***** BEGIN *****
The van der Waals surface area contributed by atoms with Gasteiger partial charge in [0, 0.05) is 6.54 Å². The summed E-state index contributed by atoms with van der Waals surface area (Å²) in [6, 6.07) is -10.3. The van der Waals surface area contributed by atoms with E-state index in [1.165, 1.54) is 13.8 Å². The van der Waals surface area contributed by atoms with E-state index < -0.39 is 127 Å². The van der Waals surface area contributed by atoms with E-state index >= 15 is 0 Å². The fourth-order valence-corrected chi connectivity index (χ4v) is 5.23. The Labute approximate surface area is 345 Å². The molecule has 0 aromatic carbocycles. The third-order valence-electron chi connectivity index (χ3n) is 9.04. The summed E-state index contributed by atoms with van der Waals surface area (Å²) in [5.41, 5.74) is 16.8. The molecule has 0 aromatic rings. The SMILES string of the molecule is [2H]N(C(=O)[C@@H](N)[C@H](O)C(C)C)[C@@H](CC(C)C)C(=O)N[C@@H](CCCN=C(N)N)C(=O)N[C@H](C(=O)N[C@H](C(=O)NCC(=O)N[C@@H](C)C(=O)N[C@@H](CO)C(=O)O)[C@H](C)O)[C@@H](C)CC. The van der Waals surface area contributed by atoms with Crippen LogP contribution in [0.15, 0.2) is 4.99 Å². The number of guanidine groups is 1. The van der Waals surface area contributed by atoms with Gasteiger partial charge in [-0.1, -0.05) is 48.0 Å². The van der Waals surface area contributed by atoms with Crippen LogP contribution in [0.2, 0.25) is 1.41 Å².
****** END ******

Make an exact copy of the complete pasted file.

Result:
The van der Waals surface area contributed by atoms with Gasteiger partial charge in [0, 0.05) is 6.54 Å². The summed E-state index contributed by atoms with van der Waals surface area (Å²) in [6, 6.07) is -10.3. The van der Waals surface area contributed by atoms with E-state index in [1.165, 1.54) is 13.8 Å². The van der Waals surface area contributed by atoms with E-state index < -0.39 is 127 Å². The van der Waals surface area contributed by atoms with E-state index >= 15 is 0 Å². The fourth-order valence-corrected chi connectivity index (χ4v) is 5.23. The Labute approximate surface area is 345 Å². The molecule has 0 aromatic carbocycles. The third-order valence-electron chi connectivity index (χ3n) is 9.04. The summed E-state index contributed by atoms with van der Waals surface area (Å²) in [5.41, 5.74) is 16.8. The molecule has 0 aromatic rings. The SMILES string of the molecule is [2H]N(C(=O)[C@@H](N)[C@H](O)C(C)C)[C@@H](CC(C)C)C(=O)N[C@@H](CCCN=C(N)N)C(=O)N[C@H](C(=O)N[C@H](C(=O)NCC(=O)N[C@@H](C)C(=O)N[C@@H](CO)C(=O)O)[C@H](C)O)[C@@H](C)CC. The van der Waals surface area contributed by atoms with Crippen LogP contribution in [0.15, 0.2) is 4.99 Å². The number of guanidine groups is 1. The van der Waals surface area contributed by atoms with Gasteiger partial charge in [-0.1, -0.05) is 48.0 Å². The van der Waals surface area contributed by atoms with Crippen LogP contribution in [0.2, 0.25) is 1.41 Å².